RxPG News Feed for RxPG News

Medical Research Health Special Topics World
  Home
 
   Health
 Aging
 Asian Health
 Events
 Fitness
 Food & Nutrition
 Happiness
 Men's Health
 Mental Health
 Occupational Health
 Parenting
 Public Health
 Sleep Hygiene
 Women's Health
 
   Healthcare
 Africa
 Australia
 Canada Healthcare
 China Healthcare
 India Healthcare
 New Zealand
 South Africa
 UK
 USA
 World Healthcare
 
 Latest Research
 Aging
 Alternative Medicine
 Anaethesia
 Biochemistry
 Biotechnology
 Cancer
 Cardiology
 Clinical Trials
 Cytology
 Dental
 Dermatology
 Embryology
 Endocrinology
 ENT
 Environment
 Epidemiology
 Gastroenterology
 Genetics
 Gynaecology
 Haematology
 Immunology
 Infectious Diseases
 Medicine
 Metabolism
 Microbiology
 Musculoskeletal
 Nephrology
 Neurosciences
 Obstetrics
 Ophthalmology
 Orthopedics
 Paediatrics
 Pathology
 Pharmacology
 Physiology
 Physiotherapy
 Psychiatry
 Radiology
 Rheumatology
 Sports Medicine
 Surgery
 Toxicology
 Urology
 
   Medical News
 Awards & Prizes
 Epidemics
 Launch
 Opinion
 Professionals
 
   Special Topics
 Ethics
 Euthanasia
 Evolution
 Feature
 Odd Medical News
 Climate

Last Updated: Oct 11, 2012 - 10:22:56 PM
Research Article
Latest Research Channel

subscribe to Latest Research newsletter
Latest Research

   EMAIL   |   PRINT
New research to unravel how nutrients drive toxic 'brown tides' on East Coast

Sep 16, 2009 - 4:00:00 AM
The ability to monitor individual genes from brown tide cells that are 'turned on or off' in response to nutrients is a breakthrough that can show us precisely which nutrient conditions foster the growth of brown tide cells in nature, said principal investigator Sonya Dyhrman, Ph.D., of the Woods Hole Oceanographic Institution. It is difficult to track how nutrient type and supply influence harmful algal blooms because most of the approaches examine all species in the environment, rather than one specific harmful species.

 
[RxPG] NOAA has awarded Massachusetts-based Woods Hole Oceanographic Institution $120,000 as part of an anticipated three-year, nearly $500,000 project, to determine how nitrogen and phosphorus promote brown tides on the East Coast. Funds were awarded through the interagency Ecology and Oceanography of Harmful Algal Blooms (ECOHAB) program.

The project will focus on brown tides, a type of algae along the East Coast that causes tremendous damage to coastal habitats and scallop and hard clam fisheries from Rhode Island to Virginia. Researchers plan to use genome technology to examine how these nutrient pollutants may cause a brown tide event and influence its duration.

In the late 1980s, brown tide caused the collapse of the multi-million dollar scallop industry on eastern Long Island and mass die-offs of seagrass in its bays, said Christopher Gobler, Ph.D, a brown tide expert from the State University of New York at Stony Brook who is involved in the project. Blooms have continued since then with damage extending to New York's largest fishery which harvests the northern quahog, or hard clam. Unfortunately, these blooms were so damaging, the fisheries and resources have never recovered.

Brown tides are unusual since they grow when a certain type of inorganic nitrogen is in low supply. As such, it is suspected that an excess of other nutrient types, mainly organic phosphorus and nitrogen, in aquatic ecosystems contributes to the development of brown tides. Determining which nutrient conditions trigger these blooms will help predict and prevent brown tides. Knowing the genome sequence of the brown tide organism also allows researchers to observe changes in the cell's genes as conditions change.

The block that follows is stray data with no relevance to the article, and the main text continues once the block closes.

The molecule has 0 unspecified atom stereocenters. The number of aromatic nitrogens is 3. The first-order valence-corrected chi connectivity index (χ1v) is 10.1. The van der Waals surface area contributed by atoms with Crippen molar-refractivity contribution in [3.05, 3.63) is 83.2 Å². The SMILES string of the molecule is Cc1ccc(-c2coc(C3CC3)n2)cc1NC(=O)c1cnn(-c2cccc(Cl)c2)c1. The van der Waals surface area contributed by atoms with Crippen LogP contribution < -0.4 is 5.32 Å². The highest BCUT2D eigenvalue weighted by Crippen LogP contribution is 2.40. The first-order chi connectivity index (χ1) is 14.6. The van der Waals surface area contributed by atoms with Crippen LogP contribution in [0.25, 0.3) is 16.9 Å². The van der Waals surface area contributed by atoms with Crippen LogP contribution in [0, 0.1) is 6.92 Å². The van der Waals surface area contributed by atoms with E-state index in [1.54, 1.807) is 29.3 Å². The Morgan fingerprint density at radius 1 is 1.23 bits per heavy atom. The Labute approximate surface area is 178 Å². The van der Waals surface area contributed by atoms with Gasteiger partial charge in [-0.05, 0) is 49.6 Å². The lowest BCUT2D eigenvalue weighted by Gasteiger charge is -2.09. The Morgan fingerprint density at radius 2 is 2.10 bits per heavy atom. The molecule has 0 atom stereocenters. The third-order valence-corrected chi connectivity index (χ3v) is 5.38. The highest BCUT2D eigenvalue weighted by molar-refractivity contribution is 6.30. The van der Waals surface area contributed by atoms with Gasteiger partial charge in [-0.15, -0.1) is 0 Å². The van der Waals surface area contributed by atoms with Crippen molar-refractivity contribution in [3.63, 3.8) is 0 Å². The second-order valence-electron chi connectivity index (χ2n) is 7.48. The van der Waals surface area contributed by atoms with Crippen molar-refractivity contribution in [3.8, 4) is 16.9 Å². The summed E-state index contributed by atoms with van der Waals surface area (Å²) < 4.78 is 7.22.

The ability to monitor individual genes from brown tide cells that are 'turned on or off' in response to nutrients is a breakthrough that can show us precisely which nutrient conditions foster the growth of brown tide cells in nature, said principal investigator Sonya Dyhrman, Ph.D., of the Woods Hole Oceanographic Institution. It is difficult to track how nutrient type and supply influence harmful algal blooms because most of the approaches examine all species in the environment, rather than one specific harmful species.

This project is timely as the state of New York is currently developing a nutrient management strategy for our estuaries, said Karen Chytalo, Section Chief of Marine Habitat Protection of the New York State Department of Environmental Conservation. The type of detailed information this project will provide is exactly what we need to develop estuarine nutrient criteria so that, ultimately, we can prevent these damaging events and improve the overall health of our estuaries.




Advertise in this space for $10 per month. Contact us today.


Related Latest Research News
Drug activates virus against cancer
Bone loss associated with increased production of ROS
Sound preconditioning prevents ototoxic drug-induced hearing loss in mice
Crystal methamphetamine use by street youth increases risk of injecting drugs
Johns Hopkins-led study shows increased life expectancy among family caregivers
Moderate to severe psoriasis linked to chronic kidney disease, say experts
Licensing deal marks coming of age for University of Washington, University of Alabama-Birmingham
Simple blood or urine test to identify blinding disease
Physician job satisfaction driven by quality of patient care
Book explores undiscovered economics of everyday life

Subscribe to Latest Research Newsletter

Enter your email address:


 Feedback
For any corrections of factual information, to contact the editors or to send any medical news or health news press releases, use feedback form

Top of Page

 
Contact us

RxPG Online

Nerve

 

    Full Text RSS

© All rights reserved by RxPG Medical Solutions Private Limited (India)